Princess Angeline

See for more information, including her Lushootseed names.

The prompt at  POETRY IS EVERYTHING for April 2 is “write about an event that is newsworthy or historical.” Lesser known — recommended, and within 100 miles of where you reside, at least 100 years ago. I think my attempt stayed in the parameters.

I’ve been reading Short Nights of the Shadow Catcher by Timothy Egan, and so it seemed natural to borrow from the riveting first chapter, and Edward Curtis’s amazing picture of Princess Angeline (1820-1886), daughter of Chief Seattle.  I had this very strong sense of Curtis and Angeline as partners, securing each other’s place in history. Perhaps not so far as Western History would have it (and of course Curtis took many great pictures), but Princess Angeline’s position strikes me as the more fascinating one.  So, my one-bad-poem:

Here’s Edward Curtis hunting Princess Angeline
across the Seattle waterfront, one of those sun shot days
when the sun’s yellow is hammered flat
across the anvil of Puget Sound,
a clank of boat rigging, rumble of tugs.

Here’s Princess Angeline slipping through Curtis’s studio door,
uphill, suspicious, though not wary enough
to keep from pressing her face like paper
onto his lens, calligraphy of lines,
no smile, eyes squinting narrow pits.

A puff of smoke, a change of glass plates.
That flash–Edward Curtis inserting himself into the history books.

Any Excuse to Write

It’s Poetry Month! I am accepting the challenge to write one-bad-poem a day for 30 days.  Well, the challenge is to write a poem, but calling it “one bad poem” makes me feel better about offering whatever I happen to come up with. If you’d like to play along, you can find prompts all over the Internet. I picked up mine from POETRY IS EVERYTHING. The prompt for today was harlequin. 

You thought the fool a fine tarot for marriage
framed the print to hang in our first kitchen
by then too late for me to read the signs
queen of cups capable of anything as I well knew
hidden the next 30 years. A friend dared me
to have my cards read and I never told you
knowing you would disapprove, would frown and
gyrate, put the red hat on and dance
not like finding the money spent, like even less
my fondness for what you call rubbish
and there’s that fool still presiding in our kitchen
the harlequin nose turned up, jangle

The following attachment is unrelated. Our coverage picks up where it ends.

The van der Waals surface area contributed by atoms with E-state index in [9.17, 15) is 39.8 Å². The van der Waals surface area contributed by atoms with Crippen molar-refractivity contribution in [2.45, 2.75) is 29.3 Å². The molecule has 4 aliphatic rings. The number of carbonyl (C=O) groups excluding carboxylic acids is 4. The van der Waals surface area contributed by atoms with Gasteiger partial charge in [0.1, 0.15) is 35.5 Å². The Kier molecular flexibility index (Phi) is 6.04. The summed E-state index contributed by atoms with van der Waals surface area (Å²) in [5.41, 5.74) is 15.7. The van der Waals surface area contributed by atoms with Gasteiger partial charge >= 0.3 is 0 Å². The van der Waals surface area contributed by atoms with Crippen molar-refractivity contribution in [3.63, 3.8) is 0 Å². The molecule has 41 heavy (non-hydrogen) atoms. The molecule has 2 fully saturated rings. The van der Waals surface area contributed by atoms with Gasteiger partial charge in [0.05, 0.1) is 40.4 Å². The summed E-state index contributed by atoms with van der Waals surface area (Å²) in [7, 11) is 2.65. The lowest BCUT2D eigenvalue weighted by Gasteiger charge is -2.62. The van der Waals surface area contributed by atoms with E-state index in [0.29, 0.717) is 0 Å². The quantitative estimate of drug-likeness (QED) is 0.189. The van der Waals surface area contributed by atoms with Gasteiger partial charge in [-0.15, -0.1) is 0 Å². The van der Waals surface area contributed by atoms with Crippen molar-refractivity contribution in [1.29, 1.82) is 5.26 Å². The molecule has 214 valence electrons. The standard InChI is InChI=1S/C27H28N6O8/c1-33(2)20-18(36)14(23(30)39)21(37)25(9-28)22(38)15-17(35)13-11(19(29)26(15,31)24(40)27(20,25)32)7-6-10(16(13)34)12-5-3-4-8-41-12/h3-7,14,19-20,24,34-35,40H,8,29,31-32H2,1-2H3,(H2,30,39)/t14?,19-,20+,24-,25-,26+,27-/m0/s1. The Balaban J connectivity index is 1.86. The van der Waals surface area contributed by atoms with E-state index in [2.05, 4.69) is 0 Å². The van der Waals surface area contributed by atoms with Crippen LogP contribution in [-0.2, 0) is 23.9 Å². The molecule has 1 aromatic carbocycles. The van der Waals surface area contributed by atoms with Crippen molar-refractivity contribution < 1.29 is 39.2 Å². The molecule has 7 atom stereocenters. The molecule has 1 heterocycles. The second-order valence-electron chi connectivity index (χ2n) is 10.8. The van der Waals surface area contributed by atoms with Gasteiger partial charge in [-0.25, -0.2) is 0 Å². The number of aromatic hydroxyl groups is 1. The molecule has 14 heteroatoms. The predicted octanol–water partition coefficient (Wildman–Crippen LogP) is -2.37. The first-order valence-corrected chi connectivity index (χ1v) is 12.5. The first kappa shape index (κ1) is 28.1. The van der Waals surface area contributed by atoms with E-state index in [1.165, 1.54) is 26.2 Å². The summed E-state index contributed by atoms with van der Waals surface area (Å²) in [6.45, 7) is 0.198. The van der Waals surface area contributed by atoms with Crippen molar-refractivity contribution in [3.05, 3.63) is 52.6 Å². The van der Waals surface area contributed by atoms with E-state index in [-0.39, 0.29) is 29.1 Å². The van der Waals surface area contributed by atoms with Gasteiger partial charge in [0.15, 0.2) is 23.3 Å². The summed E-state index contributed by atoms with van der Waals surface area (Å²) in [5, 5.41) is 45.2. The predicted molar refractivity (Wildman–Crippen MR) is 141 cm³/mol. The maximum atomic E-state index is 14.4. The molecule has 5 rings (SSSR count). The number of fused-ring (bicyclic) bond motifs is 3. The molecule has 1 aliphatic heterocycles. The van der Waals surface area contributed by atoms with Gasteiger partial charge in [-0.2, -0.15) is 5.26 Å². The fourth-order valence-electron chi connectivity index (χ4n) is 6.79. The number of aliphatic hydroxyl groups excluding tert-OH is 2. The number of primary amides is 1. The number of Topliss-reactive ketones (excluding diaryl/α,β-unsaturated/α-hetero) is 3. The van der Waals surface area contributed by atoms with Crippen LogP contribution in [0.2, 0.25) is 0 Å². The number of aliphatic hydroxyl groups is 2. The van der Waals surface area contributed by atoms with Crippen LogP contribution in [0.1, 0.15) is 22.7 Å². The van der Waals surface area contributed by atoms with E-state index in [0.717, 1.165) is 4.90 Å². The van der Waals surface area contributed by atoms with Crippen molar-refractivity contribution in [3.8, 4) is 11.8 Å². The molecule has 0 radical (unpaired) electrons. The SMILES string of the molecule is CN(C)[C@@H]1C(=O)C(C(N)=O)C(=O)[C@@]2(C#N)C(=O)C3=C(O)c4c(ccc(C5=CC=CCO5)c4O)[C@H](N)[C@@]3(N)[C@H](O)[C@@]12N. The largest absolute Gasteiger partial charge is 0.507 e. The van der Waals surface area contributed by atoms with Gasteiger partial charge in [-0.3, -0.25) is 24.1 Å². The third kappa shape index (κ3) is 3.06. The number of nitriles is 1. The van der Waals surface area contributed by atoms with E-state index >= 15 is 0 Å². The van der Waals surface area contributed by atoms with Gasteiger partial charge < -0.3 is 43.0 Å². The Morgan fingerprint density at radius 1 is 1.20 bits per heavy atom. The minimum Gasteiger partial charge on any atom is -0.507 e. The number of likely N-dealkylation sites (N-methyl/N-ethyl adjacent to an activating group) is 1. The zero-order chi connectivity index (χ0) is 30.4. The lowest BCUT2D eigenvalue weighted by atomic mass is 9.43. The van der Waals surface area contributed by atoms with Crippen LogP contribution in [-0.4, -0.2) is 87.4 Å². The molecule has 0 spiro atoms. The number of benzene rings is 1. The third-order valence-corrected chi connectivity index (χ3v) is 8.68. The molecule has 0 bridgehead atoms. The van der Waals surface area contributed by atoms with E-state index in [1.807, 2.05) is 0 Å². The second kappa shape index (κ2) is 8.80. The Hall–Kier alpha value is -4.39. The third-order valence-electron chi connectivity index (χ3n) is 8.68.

of spangled arms at everything I’m cooking up.

Escape into Life

Over at EIL (Escape into Life) Kathleen Kirk has put together a fabulous collage of pictures and poems about poetry, just in time to make us sit up and notice the last week of Poetry Month. Click on the link to find yourself there 😉

All of the images are from Susan Yount‘s Tarot cards, this one, a tribute to the brilliant Lucille Clifton.

Making Potato Salad

(image from — I chose this picture for the bowl)

I am pleased to share a poem written by my friend from Writing Lab, Kathryn Johnson. Feeding people seems to be one of our basic instincts in the face of grief.


Making Potato Salad

It is better to go to a house of mourning than to go to a house of feasting because that is the end of every man, and the living takes it to heart. Ecclesiastes 7:2

A hundred miles away
Your voice crackles out the cell phone staccato message
Your father is dying.
So you’ll stay another day on the farm to arrange
The hospital bed in the windowed room
Where your mother
And your grandmother
Slept their waning nights next to the moonlit pasture.
I ask what I can do from here,
You list people to call, mail to send, then add
“Make potato salad.”

On the last picnic weekend twenty years ago,
The call came that the old man who had built our new church
Was dying of heart failure.
We arrived behind the ambulance
Too late.
You sat in the living room to comfort the widow and son,
I drifted to the kitchen with the at-loose-ends daughter-in-law.
Aimless strangers in a house of fresh mourning,
We found boiled potatoes and eggs
Pre-cooked for holiday lunch
Hours before this cloudless day tolled
Dark, somber, brassy.
I sliced the pickles, she peeled the eggs,
We measured mustard and mayo in a large mixing bowl,
Believing later
The grieving would be hungry.

But now, since you don’t eat potato salad,
I’ll mow the lawn, front and back,
I’ll wash your navy blue sweater and pin-stripe shirt,
I’ll pile up pictures of your father driving his tractor,
Smiling behind his commissioner’s desk,
Cradling his dark-eyed baby girl,
Sitting on the couch with his middle-aged sons,
Standing by the canal’s edge with the radiant blond wife of his youth.
I’ll fall asleep reading Ecclesiastes,
And tomorrow,
I’ll make oatmeal cookies, timed warm for your arrival,
In case you’re hungry.

Kathryn Duncan Johnson, May 2012